LED lightbulbs with an Efficiency Maine subsidy are available at many stores for $6 to $9 for a pack of four 60-watt bulbs. LED bulbs last longer, use less electricity,  provide more brightness and don’t contain mercury, says Andy Meyer of Efficiency Maine.

Want a bright idea to save money and conserve energy?

LED lightbulbs are the way to go, according to Efficiency Maine, whose subsidy program makes the bulbs available at discounted prices. 

At participating retailers (including Wal-Mart and The Home Depot), a box of four sells for between $6 and $9. In 2016 the same box sold for about $20.

The LED bulbs last longer, use less electricity and don’t contain mercury as the squiggly CFL bulbs do. Plus, the LED lightbulbs provide brighter light.

“For years we heard bold promises of what LEDs would someday be able to do,” said Andy Meyer, residential program manager at Efficiency Maine. “Their time has come.”


Like June dandelions on chemical-free lawns, their numbers are growing.

LED bulbs were added to the Efficiency Maine program in 2013. Last year 2.9 million energy-efficient lightbulbs were sold through the program. Of those, 1.6 million were LEDs. This year, only LED bulbs are offered through the Efficiency Maine program.

In household use, each 60-watt LED can save about $5.82 a year because they use 83 percent less electricity than incandescent bulbs. The LED bulbs also use less than CFL bulbs, which cost about $5.26 a year to use.

“Switching to LED can pay for itself in three months,” Meyer said. “If you wait three months to switch, you’re losing money.”

LED bulbs are lit by diodes, similar to computer chips. Because they use all of their energy for light, they use less energy and are more efficient.

Incandescent and halogen bulbs are filled with wires that get so hot they emit light. They use more energy because they have to heat up and stay hot to light.


Because LED bulbs use less energy, they don’t get very warm, so they are also safer. An LED light has a lifetime of up to 34 years (based on two hours of use per day), or 25,000 hours. 

Incandescent bulbs have an average lifetime of 1.4 years, or 1,000 hours. That means if a homeowner used the old-styled bulbs for 35 years, they’d have to change the bulbs 24 times. The LED bulb would have to be changed once.

“That’s 24 times you’re not stuck in the dark, 24 times you’re not precariously standing and reaching on a ladder to switch out bulbs,” Meyer said. “That’s 1/24 of the trash.”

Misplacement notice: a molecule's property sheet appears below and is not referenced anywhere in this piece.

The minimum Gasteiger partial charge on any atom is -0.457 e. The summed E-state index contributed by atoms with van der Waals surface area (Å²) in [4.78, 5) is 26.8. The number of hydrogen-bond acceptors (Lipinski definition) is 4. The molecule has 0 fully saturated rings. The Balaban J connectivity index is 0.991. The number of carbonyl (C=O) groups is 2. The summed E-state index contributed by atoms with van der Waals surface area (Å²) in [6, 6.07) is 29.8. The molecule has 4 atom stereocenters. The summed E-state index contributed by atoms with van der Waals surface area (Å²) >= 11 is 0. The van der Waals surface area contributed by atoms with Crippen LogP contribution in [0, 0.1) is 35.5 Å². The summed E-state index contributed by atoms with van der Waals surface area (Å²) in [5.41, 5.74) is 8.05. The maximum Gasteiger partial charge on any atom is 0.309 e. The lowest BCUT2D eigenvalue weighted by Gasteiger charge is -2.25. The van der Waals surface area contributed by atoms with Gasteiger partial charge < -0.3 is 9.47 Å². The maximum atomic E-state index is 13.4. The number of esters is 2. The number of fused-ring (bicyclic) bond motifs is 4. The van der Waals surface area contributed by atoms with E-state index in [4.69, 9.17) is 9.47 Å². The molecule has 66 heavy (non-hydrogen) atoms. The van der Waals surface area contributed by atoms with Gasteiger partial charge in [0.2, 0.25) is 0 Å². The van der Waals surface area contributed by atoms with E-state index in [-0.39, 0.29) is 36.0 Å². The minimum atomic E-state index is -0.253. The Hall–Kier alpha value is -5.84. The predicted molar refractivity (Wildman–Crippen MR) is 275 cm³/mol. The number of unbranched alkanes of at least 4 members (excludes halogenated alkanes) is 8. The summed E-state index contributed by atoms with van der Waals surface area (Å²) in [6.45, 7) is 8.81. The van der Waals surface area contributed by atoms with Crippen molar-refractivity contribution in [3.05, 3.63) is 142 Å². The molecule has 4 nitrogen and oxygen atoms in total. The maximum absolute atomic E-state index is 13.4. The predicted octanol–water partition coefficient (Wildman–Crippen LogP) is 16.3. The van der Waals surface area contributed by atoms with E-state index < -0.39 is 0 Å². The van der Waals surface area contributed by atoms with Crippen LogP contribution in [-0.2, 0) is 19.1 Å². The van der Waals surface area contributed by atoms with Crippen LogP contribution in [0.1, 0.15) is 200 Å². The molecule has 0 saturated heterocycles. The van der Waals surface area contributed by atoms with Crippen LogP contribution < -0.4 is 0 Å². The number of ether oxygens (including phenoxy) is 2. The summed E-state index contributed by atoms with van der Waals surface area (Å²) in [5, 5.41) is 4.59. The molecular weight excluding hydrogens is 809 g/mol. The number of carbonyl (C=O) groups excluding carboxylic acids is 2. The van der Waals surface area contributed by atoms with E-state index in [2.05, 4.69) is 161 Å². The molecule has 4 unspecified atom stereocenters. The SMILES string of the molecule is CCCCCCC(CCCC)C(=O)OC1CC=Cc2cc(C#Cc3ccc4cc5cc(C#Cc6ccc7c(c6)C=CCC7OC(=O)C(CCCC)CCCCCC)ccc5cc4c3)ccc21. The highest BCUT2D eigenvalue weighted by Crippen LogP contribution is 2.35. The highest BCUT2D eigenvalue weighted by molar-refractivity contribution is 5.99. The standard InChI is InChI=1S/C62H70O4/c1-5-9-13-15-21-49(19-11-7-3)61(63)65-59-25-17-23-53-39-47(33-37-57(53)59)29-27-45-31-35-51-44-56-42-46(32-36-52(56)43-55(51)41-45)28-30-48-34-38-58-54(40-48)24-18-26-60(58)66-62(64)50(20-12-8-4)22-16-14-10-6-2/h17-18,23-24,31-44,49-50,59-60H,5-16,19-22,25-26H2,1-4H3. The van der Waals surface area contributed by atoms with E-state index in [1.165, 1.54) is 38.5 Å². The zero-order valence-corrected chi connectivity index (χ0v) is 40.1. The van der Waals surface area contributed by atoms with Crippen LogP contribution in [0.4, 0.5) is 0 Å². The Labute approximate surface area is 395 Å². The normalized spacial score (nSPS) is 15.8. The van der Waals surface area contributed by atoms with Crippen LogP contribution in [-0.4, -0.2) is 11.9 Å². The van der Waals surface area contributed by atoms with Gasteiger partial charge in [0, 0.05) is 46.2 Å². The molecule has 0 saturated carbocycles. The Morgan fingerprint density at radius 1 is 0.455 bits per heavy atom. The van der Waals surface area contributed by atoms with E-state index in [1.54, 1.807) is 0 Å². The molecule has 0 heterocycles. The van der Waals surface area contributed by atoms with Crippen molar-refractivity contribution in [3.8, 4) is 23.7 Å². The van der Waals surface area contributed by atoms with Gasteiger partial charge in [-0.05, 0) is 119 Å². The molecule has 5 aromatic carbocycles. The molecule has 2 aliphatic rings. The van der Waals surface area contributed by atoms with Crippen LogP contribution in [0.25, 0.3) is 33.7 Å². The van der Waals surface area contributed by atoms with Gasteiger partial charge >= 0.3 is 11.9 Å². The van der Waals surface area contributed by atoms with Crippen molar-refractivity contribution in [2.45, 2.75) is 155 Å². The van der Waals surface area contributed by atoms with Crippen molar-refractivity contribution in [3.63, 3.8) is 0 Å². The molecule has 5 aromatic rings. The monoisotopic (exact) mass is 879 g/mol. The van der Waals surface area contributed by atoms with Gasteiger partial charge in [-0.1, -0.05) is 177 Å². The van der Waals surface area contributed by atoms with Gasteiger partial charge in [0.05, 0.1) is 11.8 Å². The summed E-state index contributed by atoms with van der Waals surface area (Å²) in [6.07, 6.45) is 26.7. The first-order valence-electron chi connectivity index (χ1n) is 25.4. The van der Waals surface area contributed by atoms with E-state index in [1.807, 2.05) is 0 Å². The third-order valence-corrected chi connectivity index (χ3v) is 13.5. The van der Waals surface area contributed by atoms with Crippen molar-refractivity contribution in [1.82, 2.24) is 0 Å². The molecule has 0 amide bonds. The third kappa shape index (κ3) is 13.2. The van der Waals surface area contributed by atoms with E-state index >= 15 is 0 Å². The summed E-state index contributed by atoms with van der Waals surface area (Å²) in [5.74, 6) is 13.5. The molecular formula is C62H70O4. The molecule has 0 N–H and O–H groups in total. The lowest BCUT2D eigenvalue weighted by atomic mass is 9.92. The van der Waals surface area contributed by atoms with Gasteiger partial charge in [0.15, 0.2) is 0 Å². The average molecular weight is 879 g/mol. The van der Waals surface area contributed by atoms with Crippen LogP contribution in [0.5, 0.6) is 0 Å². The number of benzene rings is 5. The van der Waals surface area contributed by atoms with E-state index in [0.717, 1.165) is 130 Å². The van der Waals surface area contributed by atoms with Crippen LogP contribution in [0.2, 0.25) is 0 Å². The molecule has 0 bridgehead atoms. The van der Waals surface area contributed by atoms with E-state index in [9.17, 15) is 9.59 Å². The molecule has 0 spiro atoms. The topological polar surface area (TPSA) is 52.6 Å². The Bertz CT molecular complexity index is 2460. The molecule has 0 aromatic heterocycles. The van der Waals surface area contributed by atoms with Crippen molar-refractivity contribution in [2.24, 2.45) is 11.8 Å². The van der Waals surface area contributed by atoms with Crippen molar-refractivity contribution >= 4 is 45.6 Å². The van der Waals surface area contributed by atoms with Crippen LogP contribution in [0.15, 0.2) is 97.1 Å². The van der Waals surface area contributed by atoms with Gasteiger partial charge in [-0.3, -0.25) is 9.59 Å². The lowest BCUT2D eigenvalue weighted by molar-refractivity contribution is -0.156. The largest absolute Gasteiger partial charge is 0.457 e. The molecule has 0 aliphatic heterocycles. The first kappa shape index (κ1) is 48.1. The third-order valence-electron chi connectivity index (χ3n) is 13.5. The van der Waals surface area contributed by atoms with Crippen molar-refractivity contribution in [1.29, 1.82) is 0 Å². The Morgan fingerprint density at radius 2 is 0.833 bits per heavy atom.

LED bulbs are instant-on; they don’t need time to warm up to full strength. They are tolerate of the cold, and some are dim-able in compatible sockets.

Features to consider when picking out LED bulbs include size, wattage and color. A medium-sized bulb will fit in most standard sockets.

Lighting styles include cool/daylight, which is great for task work and very bright, “like an operating room,” Meyer said. The warm or soft LED bulb is closer to a standard light.


With new “filament” bulbs, you can see through the bulb and look directly at the wire. They also have frosted bulbs, which look very similar to incandescents.

Prices of LED bulbs change rapidly, and Efficiency Maine has a website with the stores that have the best prices. The list is updated weekly. For more information, visit Efficiency Maine’s “lighting solutions” page.

Coupled with the dropping prices of LEDs and the subsidy program, the bulbs are affordable. More than 377 stores across Maine are participating in the program. Look for bulbs with an Efficiency Maine logo on the package.

The program is funded by electricity ratepayers. Money to subsidize efficiency goes back to Efficiency Maine and is used in many ways, Meyer said. LED lights are a big part of that, he said. 

“Say a store is selling them for $5. They’ll charge the customer $2 and send a receipt to Efficiency Maine who will send the store $3,” Meyer said.

Investing money in the LED program is less expensive and more environmentally friendly than building a new power plant, Meyer said.

“It’s 80 percent less electricity, and 80 percent less emissions than a power plant,” he said.

Submitted photo. Andy Meyer of Efficiency Maine talks to a resident about energy savings.

An Efficiency Maine chart shows how much electricity different lightbulbs use. The new LED bulbs use the least.

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